Last week I revealed to you that the secret to above average results in your business is the care, development and management of your list. Now that you know the secret and you’ve had some time to think about it, you’re probably wondering what you can do to make your list a true asset.
Here’s a quick list of disciplines for list management that you might post up somewhere as a reminder to you and your marketing team:
- GARBAGE IN, GARBAGE STAYS. Someone needs to own the cleaning, updating and segmenting of every new lead that comes into your organization. This is especially true if you’re doing a lot of marketing and generating any significant number of leads. Otherwise your list will be full of duplicates, spam, not-right-fit prospects and other useless contacts, giving you false numbers, slowing down your sales team and clogging up all marketing efforts.
- KEEP PRISTINE FILES ON CLIENTS. I’ll let you slide a *little* on prospects – but there’s no excuse for not having full and complete information on every client you ever acquire. That includes their full name, title (for segmentation), who the key decision maker(s) is/are, who the person in accounting is, and the names and titles of any other key individuals. Also: an accurate company name, MAILING ADDRESS, phone number and e-mail. FULL and complete purchase history, including refunds and cancellations (if applicable), the date of their first purchase, the date of their last purchase, the frequency of purchases, and subscriptions. Detailed NOTES on their account and all communications. The source of the account and HOW they bought (can be two different things…source could be a trade show, but then “how bought” could be attributed to a campaign you sent later on). There may be more, but this is a start. But just as important is your ability to pull a list based on any one or combination of these data points; after all, if the data is there but you cannot easily use it, you miss the advantage of having it in the first place.
- STOP USING ONLY DIGITAL COMMUNICATIONS. If you are relying solely on e-mail, you are missing a HUGE percentage of your client base. Even if you get an above-average open rate (30%), that merely means 70% of the people you sent the e-mail to NEVER SAW IT. Further, open rates are only a percentage of people who were sent an e-mail. If you have bounces and opt-outs, you are only getting a fraction of a fraction. Over time, you might discover 20% to 40% of your total client base has opted out of your e-mail or has become “unresponsive” (meaning they haven’t opened, clicked on or responded to your e-mails in over three months). What percentage of your list is unresponsive? Has opted out? Is bouncing? Bigger question: what are you doing to ensure you don’t lose touch with THOSE clients?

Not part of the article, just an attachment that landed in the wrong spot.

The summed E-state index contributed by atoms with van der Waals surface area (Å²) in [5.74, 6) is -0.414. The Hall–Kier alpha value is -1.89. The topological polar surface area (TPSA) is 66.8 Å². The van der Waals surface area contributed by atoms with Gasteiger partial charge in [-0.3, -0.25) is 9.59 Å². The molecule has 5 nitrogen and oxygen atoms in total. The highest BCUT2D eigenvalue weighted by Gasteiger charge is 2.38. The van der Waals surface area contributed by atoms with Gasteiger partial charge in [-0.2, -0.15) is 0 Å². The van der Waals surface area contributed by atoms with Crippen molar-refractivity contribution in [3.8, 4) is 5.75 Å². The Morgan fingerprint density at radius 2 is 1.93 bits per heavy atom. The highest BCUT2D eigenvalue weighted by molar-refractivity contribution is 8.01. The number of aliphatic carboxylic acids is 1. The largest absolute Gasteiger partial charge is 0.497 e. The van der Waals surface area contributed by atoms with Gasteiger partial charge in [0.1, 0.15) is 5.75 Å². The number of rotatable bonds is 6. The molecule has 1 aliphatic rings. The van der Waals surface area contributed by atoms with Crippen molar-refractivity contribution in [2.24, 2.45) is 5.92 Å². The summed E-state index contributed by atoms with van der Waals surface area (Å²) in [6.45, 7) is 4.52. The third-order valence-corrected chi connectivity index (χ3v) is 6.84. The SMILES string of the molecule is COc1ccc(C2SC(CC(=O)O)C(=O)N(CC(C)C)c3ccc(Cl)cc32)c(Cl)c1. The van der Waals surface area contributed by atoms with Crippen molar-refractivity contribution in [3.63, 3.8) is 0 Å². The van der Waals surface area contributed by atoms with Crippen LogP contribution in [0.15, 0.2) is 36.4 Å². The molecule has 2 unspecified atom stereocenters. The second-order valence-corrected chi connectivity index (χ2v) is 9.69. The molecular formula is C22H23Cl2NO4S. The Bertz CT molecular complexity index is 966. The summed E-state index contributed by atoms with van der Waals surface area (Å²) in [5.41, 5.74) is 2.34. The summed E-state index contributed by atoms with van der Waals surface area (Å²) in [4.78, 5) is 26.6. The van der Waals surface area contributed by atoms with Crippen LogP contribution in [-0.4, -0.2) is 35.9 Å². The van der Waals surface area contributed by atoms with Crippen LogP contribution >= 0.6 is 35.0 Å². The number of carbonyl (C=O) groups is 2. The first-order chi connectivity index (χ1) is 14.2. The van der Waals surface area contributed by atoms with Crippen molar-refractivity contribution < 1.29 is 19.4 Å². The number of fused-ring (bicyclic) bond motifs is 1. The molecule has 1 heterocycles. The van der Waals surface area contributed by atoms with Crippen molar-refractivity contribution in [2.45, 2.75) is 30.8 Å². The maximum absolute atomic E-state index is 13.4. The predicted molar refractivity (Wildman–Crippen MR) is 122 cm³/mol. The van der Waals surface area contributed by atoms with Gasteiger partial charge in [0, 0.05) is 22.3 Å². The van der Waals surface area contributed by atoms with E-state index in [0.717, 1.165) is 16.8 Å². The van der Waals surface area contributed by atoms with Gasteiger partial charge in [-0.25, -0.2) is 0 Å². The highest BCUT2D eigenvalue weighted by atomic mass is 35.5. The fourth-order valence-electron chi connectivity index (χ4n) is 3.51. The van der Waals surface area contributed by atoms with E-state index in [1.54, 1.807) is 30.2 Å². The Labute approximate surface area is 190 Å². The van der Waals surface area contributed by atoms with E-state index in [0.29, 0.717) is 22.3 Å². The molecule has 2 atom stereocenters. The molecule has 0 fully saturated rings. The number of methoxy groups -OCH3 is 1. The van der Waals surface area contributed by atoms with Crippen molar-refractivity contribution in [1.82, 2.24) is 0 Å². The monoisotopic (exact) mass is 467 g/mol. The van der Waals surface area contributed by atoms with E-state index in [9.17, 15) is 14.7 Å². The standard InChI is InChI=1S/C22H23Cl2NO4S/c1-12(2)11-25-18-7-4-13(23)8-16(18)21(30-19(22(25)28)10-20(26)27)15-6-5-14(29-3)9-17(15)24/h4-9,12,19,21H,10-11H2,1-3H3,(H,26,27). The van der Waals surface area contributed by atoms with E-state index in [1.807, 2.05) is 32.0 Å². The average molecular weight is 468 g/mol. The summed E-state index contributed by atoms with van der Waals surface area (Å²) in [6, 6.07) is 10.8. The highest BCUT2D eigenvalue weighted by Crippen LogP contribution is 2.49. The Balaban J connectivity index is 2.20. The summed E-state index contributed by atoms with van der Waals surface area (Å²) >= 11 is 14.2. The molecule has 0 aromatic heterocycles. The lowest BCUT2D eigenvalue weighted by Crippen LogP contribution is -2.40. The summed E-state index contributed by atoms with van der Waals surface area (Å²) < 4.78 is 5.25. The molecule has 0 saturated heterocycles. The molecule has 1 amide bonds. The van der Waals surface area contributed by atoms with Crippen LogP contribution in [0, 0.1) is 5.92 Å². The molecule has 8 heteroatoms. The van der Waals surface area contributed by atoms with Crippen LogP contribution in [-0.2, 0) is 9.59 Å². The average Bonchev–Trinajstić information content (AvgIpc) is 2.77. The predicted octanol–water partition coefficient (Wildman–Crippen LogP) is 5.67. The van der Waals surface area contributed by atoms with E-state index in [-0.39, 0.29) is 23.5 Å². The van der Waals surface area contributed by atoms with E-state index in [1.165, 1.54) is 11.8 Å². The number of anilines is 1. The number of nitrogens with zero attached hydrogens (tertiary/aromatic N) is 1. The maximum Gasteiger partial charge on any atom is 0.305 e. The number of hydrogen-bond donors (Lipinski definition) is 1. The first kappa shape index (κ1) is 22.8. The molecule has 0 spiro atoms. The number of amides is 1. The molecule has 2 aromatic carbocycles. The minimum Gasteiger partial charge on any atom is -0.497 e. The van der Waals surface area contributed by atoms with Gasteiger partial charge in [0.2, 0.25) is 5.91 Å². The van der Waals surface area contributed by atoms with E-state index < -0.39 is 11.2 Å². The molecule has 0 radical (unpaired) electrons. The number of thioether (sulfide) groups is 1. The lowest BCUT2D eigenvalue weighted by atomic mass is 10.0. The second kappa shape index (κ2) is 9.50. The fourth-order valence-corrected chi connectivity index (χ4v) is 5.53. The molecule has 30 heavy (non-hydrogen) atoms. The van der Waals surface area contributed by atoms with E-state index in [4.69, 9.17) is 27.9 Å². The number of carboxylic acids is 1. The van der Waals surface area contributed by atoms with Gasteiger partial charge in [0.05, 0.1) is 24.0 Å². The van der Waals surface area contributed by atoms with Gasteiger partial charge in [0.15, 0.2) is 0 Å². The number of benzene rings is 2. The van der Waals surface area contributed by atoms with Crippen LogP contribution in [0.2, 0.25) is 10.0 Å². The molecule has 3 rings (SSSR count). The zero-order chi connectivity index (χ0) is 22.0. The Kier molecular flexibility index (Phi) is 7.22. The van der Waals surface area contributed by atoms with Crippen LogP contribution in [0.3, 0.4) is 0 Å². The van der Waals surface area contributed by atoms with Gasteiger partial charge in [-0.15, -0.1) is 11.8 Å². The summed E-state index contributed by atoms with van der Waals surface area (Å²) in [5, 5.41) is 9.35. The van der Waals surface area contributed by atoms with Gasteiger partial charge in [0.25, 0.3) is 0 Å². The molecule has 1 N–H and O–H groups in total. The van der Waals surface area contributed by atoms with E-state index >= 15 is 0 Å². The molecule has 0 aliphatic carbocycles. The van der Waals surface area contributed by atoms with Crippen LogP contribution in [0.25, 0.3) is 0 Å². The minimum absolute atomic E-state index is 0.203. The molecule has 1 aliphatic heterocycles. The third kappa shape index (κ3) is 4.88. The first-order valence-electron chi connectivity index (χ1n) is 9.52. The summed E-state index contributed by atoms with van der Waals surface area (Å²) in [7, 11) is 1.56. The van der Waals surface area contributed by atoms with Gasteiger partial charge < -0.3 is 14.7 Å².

- MAIL YOUR HOUSE LIST MORE FREQUENTLY AND CONSISTENTLY. The old saying “Out of sight, out of mind” is true. Yet I find virtually everyone is mailing their own clients with insufficient frequency, ZERO consistency. One a month, offline, is a MINIMUM. Every 21 days much better. If you’re doing e-mail, once a week with CONTENT designed for engagement is crucial. Most get the e-mail part down, but many are too shortsighted and cheap to do postal mail. Some want to only mail once a quarter, yet expect the same results. Lazy. People long for consistency and are greatly influenced by it. That’s actually what “branding” is…repetition of your name to a select audience. Everyone likes the “branding” idea until it comes to writing the check to get it done.
- MAIL YOUR CLIENT MORE CREATIVE PIECES. To be clear, I mean practical creativity…pieces that are fun and interesting to get and to read. This is why a newsletter is an essential marketing piece. If you do it right, you can not only highlight GOOD NEWS and exciting things happening around your office, but also bring to your clients’ attention changes in the product/service or awareness of new services they might want to buy, fill events, highlight new clients, introduce new hires and give ’em a peek behind the curtain at what’s going on around your office. Most important, you want to connect with them.
Not only is this so important that I devoted two blogs to it, I’ve built an ENTIRE service around list cleaning and list building.
No time? No resources?